Pediatric Blogs

Posted by khushnuma mullanfiroze On date 01 Apr, 2017
An adorable little kid was born to a young mother in her early twenties. With an absolutely uneventful pregnancy and giving birth to a beautiful healthy child, the mother could not have even guessed, what lied ahead of her. At about 6 months of age this little girl fell sick. At first what looked like a common flu later developed into a fever which just would not come down. When the fever was accompanied with nose bleeds, the mother knew this was something ominous. On further investigations this little kid was diagnosed to have infantile leukaemia and her mother's worst fears turned true. The diagnosis led to beginning of this childs treatment with chemotherapy. Infantile leukemias respond less well compared with other childhood cancers. This fact was completely understood by the parents of this child before commencing treatment. And so started  the effort for cure, from the treating team and parents alike. 
With the start of her chemotherapy was the start of her hair loss. Inspite of that she was everyone's favourite. The staff nurses adored her, the doctor on duty doted on her and so did her fellow patients and their families. Slowly the kid started to get better and look healthier. Like most childhood cancers, this child also went through intense phases of treatment, with being in and out of the hospital on most days. But the parents faced it all gracefully.
Unfortunately, a year into her treatment she started showing signs of relapse. The parents were very disheartened and in no time, the disease flared up and the treating team could offer only best supportive care with no hope for cure. The morale of the entire treating team had also dwindled. Slowly her health started getting worse. Parents and the child now spent more and more time at home rather than make frequent visits to the hospital. A month of suffering passed. Slowly the end seemed very near. And on a fated Hindu New year day she stopped breathing while at home. She was rushed to the emergency department and as decided no attempts at resuscitation or heroics were tried. (Apparently prior to her demise, there was an entire 36 hours when that angel couldn't sleep or feed. She just lie awake with eyes open and groaning, narrated the parents later.)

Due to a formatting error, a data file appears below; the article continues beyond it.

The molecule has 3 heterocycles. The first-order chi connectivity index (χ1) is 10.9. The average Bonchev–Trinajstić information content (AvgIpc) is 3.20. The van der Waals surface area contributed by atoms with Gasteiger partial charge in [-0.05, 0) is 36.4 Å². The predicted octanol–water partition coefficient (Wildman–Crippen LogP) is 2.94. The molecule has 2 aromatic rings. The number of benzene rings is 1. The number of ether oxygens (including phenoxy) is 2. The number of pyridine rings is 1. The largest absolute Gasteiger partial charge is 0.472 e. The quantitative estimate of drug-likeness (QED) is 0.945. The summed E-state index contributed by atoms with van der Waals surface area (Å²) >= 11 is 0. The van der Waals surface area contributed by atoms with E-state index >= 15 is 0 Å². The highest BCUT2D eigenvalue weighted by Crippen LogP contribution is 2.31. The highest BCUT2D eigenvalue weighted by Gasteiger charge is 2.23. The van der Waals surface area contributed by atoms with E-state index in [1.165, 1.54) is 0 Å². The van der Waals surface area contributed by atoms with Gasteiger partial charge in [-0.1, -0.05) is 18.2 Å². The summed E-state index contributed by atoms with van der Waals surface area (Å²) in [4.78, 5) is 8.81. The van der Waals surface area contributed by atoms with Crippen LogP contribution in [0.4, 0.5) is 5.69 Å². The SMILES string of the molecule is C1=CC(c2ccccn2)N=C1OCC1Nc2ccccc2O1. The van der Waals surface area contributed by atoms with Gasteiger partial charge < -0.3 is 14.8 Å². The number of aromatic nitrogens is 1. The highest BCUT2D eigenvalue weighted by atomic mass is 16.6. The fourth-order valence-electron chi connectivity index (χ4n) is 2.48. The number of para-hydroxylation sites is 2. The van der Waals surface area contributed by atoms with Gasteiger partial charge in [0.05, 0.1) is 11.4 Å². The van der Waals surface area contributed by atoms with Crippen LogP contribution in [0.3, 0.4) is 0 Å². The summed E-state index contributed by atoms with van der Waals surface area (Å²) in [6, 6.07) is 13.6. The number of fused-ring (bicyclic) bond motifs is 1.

The doctor who had seen her from day one of her illness was there to receive the baby now only in the form of bones n flesh. The doctor certified her death, but couldn't hold back her tears and she cried all through the formalities . Not just the doctor, but the security guard on duty, the nurse, the technicians in the hospital all were teary eyed. It was one of the very few times that the whole hospital witnessed heart ache at the demise of one child. 
But the sad truth or fact was that with the next day's sunrise, the hospital stood where it was. The work did not stop. The banter in the emergency, the doctors scurrying around, the staff nurses tending to the patients all remained in place. It was just like any other regular day. And the hospital was ready as ever to accept and treat new patients, just as they did before. The tears in everyone's eyes had dried up. The remorse and sadness on their faces were replaced with smiles for their other little patients. What remained however, was a lingering feeling, her memory and her ever-smiling face burned in the back of all of their minds.